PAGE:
I don't want to die. Please don't let me die.

Thanks, Google, for unintentionally bringing that contrast to mind on Easter. In the face of death, the all-powerful sovereign Chavez was reduced to desperate begging. All his power and wealth and authority were worthless when death came calling, as it will for all men. But Jesus, enduring a death he did not deserve, faced it triumphantly - It is finished! - and on the third day walked out of the grave, never to face death again.

Both Chavezes died, and all who hope in them, or other 'saviors' like them, have no hope in the face of death. Those of us who hope in Christ are free from slavery through fear of death.

Death is swallowed up in victory. O death, where is your victory? O death, where is your sting? The sting of death is sin, and the power of sin is the law. But thanks be to God, who gives us the victory through our Lord Jesus Christ!

Wednesday, March 20, 2013

Isn't it always the case?

It's hard to be too critical of Rob Portman. Believe me, I've tried, but our language just lacks the words to adequately describe such spineless amoral treacherous cowardly hatred towards one's own son and country.

Recently, Senator Portman (DIABLO - Democrat in all but label only) of OH! IO! became the most prominent Republican to publicly support forcing us to pretend that serial sodomy is marriage. This is not exactly shocking. The GOP's cave on this issue was as predictable as the inevitable failure - yet again, they're pandering for votes with an "us too!" strategy that never works. If people want to vote for amoral juveniles who refuse to say 'No!' to any spending, desire, or behavior (and they apparently do, based on last November), why would they vote for the imitators rather than the real thing? It never works, and this time will be no exception. So that aspect isn't particularly interesting - been there, done that.

What is actually interesting is his story about how he changed his mind on this issue. His son is gay, so he decided to work for his son to get what he wants. That's it. No painstaking research or careful analysis of the arguments (or argument - the other side is nothing more than emotional venting). One day he's opposed, then his son says he's gay, and suddenly it must be OK! It's such weaksauce that even some devoted pro-sodomite liberals have said that while they're glad he came to the wrong conclusion, his reasoning is so dangerously poor it renders him unfit for office (on that part, we can agree). He holds one position until he thinks the other side will benefit his family, then he instantly changes sides? Horrible, regardless of the issue.

And yet, even his story shouldn't come as a surprise to Christians, because we've heard it so many times before. Since I first noticed it, I've looked for it whenever a prominent Christian endorses homosexuality, and so far it's been there every time. The thing that got each of them to re-think their position was knowing someone - a close friend or relative - who 'came out' as gay. The reasoning then goes like this:

1) The Bible is unambiguous - sexual perversity, including homosexuality, is sin.
2) But friend/relative/famous person is such a nice guy!
3) If he's doing it, it can't possibly be sin, right?
4) Therefore, either by some incredible hermeneutical gymnastics, the clear teachings of scripture actually mean the opposite of what they say. Or more directly, God must just be wrong.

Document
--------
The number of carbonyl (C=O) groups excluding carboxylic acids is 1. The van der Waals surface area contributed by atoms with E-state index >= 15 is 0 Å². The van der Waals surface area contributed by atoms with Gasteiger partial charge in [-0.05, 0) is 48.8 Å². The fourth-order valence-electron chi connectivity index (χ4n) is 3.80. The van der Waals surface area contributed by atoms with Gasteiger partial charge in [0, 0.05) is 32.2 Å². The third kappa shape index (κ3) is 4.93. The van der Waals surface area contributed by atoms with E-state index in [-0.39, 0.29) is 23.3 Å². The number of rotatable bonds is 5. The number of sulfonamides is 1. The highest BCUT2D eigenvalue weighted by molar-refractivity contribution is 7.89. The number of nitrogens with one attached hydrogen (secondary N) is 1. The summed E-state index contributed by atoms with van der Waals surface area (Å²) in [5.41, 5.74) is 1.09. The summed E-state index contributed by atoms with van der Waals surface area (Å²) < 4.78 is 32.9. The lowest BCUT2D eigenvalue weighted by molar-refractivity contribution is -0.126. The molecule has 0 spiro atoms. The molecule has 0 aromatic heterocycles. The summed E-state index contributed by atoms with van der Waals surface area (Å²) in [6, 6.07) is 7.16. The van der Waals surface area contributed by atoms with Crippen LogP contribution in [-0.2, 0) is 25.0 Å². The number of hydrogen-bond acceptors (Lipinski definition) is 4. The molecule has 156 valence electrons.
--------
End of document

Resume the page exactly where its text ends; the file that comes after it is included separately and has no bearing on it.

And so it goes. God's authoritative word and his opinions collide - and like Adam, he concludes that God just doesn't know as much as his creation. And so rather than corageously loving our friend, we rationalize for him, and make him feel good, accepted, affirmed, proud, about persisting in his sin as it continues to destroy his soul.

And make no mistake - homosexuality is only one sin where we do this. In fact, if we didn't do this for ourselves, we wouldn't sin. Every sin is an occasion when we decide we know better than God. Mercifully, God forgives us in Christ, and grants repentance, often through the means of a friend who loves us enough to tell us the truth. It's hard to imagine worse hatred than affirming someone in his sin. Let us surround ourselves with people who truly love us, and truly love those around us.

Thursday, March 14, 2013

Thoughts on the Conquest of Canaan

Reading through Joshua, and commentary on it from here. Commenting on the Israelite conquest of the Promised Land and the total destruction of its inhabitants, Hamilton writes:

"If one follows the inner logic of the theology of the Bible, the destruction of the peoples of the land is not unjust. Because of their wickedness (Deut. 9:5), Yahweh commands Israel to place them under the ban lest their idolatry be contagious (20:16-18). Just as Yahweh making himself known was the most significant thing about the destruction of Egypt, so also the demonstration of Yahweh's holiness is the most significant thing about the ban on the Canaanites. The conquest will be seen as a brutal, uncivilized, merciless atrocity only if we reject what the first five chapters of Joshua proclaim: that Yahweh is glorifying himself in the salvation of Israel wrought through the judgment they visit on the peoples of the land. Yahweh is showing astonishing mercy to Israel, and he is not clearing the guilty of the land (cf. Ex. 34:6-7)." (kindle location 3350; see also this from Fred Butler)

I want to make two comments, and y'all can discuss amongst yourselves.
1) If the Torah is true, then (per the above quote) we shouldn't object to the conquest of Canaan.
2) If it's not true, then we really shouldn't object to the conquest of Canaan.


Monday, March 11, 2013

Amazing Faith - Joshua

Had another post started, struggling to tie it all up. In the meantime, I finished reading the Pentateuch and was struck again by the incredible faith displayed by Joshua. I'm not talking about when he and Caleb were the only two spies who believed God about conquering Canaan, or even about his remaining in the tent of meeting even after Moses had left. No, I'm talking about the ridiculous faith he showed at the end of Deuteronomy, as he prepares to assume the reigns of leadership from Moses.